The two rangers also completed the measurement of the 20 compartments into which the demonstration forest has been subdivided and finished the map of the forest, which has since been reproduced for the preparation of the forest inventory and the working plan.
One of Mr. Gläser's main activities has been to supervise the training of forest workers, who had never before seen a saw or a file, in all phases of tree felling and logging work. They were at first trained in handling axes, crosscut and bow-saws and in the proper filing of raker toothed saws and other tool maintenance. Felling of trees was the next step, which was followed by the correct conversion of the felled trees into various assortments such as saw and veneer logs, railway sleepers, boxwood, fuel- and charcoal-wood, round and split. This training was difficult since the workers had never before had to, out timber for more than one kind of end-use at a time.
Near the headquarters for the project, a tree nursery has been prepared and fenced, and stables for horses and mules have been built.
· Elsewhere in the Caspian Sea region the Forest Service has, with the financial help of the United States technical assistance program, established on several private properties demonstration areas to show farmers the advantage of well-managed pastures and forests. One of these areas the Hassan Abed demonstration on the northern slopes of the Elburz mountains, consists of 600 hectares of which 10 hectares am poor range land and 590 hectares badly exploited conifer forest (Cupressus sempervirens) with large gaps. The range has been reseeded with valuable fodder grasses, and gaps in the lower part of the forest have been planted with Pinus eldarica and walnut. The whole area is fenced to foster natural regeneration of the Cupressus. Fencing, reseeding of the range and planting of Anus and walnut are paid for by the Forest Service. The owner has nothing to pay. Practical demonstration areas of this kind convince the farmers much better than any amount of talk.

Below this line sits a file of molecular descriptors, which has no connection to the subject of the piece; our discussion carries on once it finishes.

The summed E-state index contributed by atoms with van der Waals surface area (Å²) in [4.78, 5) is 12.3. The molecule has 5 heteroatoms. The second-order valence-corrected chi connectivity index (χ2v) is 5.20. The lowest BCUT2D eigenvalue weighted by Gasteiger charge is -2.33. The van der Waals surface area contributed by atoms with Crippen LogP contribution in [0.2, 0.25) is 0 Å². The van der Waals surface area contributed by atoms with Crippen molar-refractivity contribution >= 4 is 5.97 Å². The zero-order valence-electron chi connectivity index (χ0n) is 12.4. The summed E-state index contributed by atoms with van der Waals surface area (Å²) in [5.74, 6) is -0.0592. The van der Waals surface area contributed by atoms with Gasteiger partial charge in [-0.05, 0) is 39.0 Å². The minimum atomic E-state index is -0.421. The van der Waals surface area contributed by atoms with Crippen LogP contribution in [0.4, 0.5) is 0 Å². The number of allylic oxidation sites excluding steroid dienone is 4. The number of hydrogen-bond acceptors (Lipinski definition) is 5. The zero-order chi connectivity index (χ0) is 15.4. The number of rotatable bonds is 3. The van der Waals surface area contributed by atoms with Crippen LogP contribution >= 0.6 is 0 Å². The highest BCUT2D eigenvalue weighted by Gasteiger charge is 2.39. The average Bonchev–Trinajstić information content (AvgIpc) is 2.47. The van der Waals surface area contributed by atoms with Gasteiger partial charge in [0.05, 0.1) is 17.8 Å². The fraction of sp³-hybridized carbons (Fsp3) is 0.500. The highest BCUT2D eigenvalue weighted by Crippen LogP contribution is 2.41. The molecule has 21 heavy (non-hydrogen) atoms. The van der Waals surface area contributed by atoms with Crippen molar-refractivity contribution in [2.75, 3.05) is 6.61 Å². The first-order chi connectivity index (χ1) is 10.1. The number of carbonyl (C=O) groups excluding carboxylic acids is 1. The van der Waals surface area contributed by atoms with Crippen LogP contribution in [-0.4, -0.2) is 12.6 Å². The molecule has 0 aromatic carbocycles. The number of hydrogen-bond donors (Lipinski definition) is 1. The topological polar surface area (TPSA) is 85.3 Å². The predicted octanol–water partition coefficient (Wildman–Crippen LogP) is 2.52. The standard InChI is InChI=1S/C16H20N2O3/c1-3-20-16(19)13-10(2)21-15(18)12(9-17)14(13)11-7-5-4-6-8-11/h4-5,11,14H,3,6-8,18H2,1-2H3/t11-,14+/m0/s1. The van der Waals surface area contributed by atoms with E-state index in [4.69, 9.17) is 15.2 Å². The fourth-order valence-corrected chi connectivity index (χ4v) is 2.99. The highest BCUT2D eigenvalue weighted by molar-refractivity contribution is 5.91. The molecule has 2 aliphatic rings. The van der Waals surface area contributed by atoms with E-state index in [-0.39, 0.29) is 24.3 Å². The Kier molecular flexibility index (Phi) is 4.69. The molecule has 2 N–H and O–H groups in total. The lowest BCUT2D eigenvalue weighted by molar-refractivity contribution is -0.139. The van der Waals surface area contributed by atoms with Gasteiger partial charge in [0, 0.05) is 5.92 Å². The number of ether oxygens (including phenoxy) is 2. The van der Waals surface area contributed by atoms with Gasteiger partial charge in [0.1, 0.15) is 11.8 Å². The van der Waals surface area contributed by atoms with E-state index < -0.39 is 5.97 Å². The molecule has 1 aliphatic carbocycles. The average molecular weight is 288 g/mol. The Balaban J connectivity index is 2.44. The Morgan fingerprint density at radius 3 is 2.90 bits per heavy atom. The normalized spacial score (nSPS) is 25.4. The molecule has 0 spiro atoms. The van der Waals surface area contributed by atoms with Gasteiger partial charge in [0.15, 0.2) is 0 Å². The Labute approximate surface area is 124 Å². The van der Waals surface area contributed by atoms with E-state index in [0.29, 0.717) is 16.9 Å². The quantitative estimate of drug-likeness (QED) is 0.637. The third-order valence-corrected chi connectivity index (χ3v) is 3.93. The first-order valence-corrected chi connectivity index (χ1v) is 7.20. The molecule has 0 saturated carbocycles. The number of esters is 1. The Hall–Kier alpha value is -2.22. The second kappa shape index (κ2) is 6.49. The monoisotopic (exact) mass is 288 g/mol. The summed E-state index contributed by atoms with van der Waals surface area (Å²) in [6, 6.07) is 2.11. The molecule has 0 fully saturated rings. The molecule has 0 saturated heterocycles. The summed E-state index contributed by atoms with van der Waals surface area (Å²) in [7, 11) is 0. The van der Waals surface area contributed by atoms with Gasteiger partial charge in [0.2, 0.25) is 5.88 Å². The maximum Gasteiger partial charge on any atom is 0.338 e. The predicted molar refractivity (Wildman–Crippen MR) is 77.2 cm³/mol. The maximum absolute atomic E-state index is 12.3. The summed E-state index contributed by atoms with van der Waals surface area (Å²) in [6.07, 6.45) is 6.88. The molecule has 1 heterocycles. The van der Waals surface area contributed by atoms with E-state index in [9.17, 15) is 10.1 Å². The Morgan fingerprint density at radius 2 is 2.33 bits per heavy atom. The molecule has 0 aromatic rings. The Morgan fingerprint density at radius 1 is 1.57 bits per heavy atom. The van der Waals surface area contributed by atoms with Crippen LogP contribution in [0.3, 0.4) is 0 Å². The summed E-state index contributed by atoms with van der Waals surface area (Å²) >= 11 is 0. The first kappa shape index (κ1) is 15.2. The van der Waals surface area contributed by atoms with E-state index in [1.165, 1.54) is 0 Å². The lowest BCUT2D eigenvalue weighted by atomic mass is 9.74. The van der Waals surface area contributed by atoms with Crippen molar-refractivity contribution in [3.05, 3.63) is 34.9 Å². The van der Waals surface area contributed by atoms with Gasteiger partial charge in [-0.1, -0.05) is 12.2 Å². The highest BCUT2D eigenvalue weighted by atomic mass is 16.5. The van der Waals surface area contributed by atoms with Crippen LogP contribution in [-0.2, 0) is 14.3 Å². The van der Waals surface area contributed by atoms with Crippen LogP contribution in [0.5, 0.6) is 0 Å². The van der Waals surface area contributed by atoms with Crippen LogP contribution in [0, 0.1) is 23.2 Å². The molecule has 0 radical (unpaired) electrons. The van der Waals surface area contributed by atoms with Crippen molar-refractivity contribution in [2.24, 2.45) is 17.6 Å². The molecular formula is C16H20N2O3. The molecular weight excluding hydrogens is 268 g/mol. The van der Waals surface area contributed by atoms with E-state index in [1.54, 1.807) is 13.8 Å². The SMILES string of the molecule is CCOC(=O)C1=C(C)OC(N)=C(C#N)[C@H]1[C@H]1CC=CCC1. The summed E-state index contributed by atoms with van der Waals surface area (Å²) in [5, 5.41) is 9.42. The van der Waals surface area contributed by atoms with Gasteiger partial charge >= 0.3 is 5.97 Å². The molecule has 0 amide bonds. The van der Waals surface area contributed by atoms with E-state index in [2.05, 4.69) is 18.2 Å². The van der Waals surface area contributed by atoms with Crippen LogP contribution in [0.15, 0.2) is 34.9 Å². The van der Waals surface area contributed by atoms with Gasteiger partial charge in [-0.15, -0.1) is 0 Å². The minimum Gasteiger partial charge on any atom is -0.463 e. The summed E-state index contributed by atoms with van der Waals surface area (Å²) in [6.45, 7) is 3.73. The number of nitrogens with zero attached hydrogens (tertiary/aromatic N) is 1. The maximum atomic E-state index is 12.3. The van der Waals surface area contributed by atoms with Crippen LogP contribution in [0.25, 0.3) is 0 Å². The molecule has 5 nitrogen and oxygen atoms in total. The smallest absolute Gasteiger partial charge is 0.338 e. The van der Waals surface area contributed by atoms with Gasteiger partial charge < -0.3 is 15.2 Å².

Mr. P. Bedard is now the I.C.A, forester in Iran.
· On the occasion of last year's meeting of the British Association for the Advancement of Science in Dublin, members of the Forestry Section made a number of excursions to State forests and places of arboricultural interest in the county of Wicklow. One such visit was to the Glenealy Forest near the coast, where the striking trees are the Eucalypts. A number of small trial plots of various species were established here between 1934 and 1937. The best species is Eucalyptus johnstoni but E. urnigera, E. dalrympleana, E. gigantea and E. radiata have all done well. None of these suffered seriously in the exceptional winter 1939-40, although a number of other species did. Growth has been most impressive, and groups dominating all the trees around them have survived some very severe winds.
On another forest, E. viminalis and E. muelleri had been planted at wide spacing between "Anderson" groups of oak, ash, etc., in oak coppice. The eucalypts are now about 80 feet (20.6 m.) in height, very much larger than the hardwoods in the planted groups.
· In semiarid and arid areas, experience has shown that both survival and early growth after settings are greatly enhanced by using balled nursery stock for afforestation. The question, however, arises as to the most suitable raw material, type and size of containers. Experiments on these problems, sponsored by FAO and the International Union of Forest Research Organizations (IUFRO), have been entrusted to the Forest Research Institute, Ilanoth.